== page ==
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I'm making a text-based game and need an application-wide command line that's able to be pulled up at any text entry. My plan was to have the commands contained within a module, and execute command(), which would then allow the user to enter a command (or get a list) that is then run (contained within the same module). This didn't work because I need a way to return to where the user was. Is there anyway to return to where the user was before they entered command mode, or is there a better way to do this?

This was my idea:

import commands

def something():
    print "a question"

    action = raw_input("> ")

    if action == "command":
        commands.commands()
    elif "something else" in action:
        do something
    else:
        error.error(1)
        something()

Which then went to commands.py:

def commands():
    print "Enter a command, help for a list, blah blah blah."

    command = raw_input("$ ")

    if command == "bag":
        bag()
    elif command == "other":
        other()

def bag():
    print "Action listing things in bag"

The problem is returning where the user left off.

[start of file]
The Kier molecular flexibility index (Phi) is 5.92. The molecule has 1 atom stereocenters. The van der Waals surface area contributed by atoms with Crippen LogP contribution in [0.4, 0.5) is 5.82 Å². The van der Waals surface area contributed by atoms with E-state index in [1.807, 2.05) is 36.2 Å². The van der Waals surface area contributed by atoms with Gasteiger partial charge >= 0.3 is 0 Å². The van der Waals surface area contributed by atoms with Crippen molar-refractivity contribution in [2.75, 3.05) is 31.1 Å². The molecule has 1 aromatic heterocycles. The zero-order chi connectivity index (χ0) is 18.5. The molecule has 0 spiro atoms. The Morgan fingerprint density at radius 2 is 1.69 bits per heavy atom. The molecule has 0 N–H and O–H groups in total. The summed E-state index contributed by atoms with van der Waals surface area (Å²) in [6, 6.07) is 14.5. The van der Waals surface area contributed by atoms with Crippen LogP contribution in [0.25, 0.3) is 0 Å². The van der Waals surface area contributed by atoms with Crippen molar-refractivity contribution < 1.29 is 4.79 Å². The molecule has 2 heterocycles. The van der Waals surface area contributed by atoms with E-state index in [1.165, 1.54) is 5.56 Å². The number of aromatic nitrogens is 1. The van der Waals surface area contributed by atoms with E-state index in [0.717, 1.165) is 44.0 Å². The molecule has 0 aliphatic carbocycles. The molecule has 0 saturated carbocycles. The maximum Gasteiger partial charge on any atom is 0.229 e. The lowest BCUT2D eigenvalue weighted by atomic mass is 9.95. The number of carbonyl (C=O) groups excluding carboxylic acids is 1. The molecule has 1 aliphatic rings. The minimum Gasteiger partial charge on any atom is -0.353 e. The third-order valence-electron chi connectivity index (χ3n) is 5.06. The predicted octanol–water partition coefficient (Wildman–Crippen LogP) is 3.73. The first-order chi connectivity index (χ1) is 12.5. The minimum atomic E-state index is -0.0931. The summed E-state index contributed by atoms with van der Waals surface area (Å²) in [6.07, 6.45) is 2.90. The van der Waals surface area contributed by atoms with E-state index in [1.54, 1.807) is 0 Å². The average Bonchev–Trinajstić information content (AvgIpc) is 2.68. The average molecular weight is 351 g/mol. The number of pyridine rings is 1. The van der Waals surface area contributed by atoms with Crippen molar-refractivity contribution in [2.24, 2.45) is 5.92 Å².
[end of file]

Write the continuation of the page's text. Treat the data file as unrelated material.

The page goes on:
share|improve this question
    
lol look at the adventure module ... and look at its source ... maybe –  Joran Beasley Sep 12 '12 at 2:22
    
Sorry, I have no idea what your saying. Care to clarify? –  Tayler Mulligan Sep 12 '12 at 2:28

2 Answers 2

What you need is a main game loop:

while game.is_running:
    command = get_user_input()
    user_do(command)
    update_world()

This will repeat the three lines of code inside the while loop for as long as game.is_running is True. First, you get the user input. Next, you act on it. Finally, you perform any other updates your game needs, like moving or spawning monsters. At this point, it loops back and asks the user for another command.

Update: here is a working example:

# In commands.py:
def bag():
    print 'bag'

def other():
    print 'other'

def unrecognized():
    print 'unknown command'

# In main.py:
import commands

def user_input():
    print 'a question'
    return raw_input('>')

def user_do(command):
    # get the matching command out of commands, or pass back
    # the unrecognized function if it's not found
    action = getattr(commands, command, commands.unrecognized)
    action()

is_running = True
while is_running:
    command = user_input()
    if command == 'quit':
        is_running = False
    else:
        user_do(command)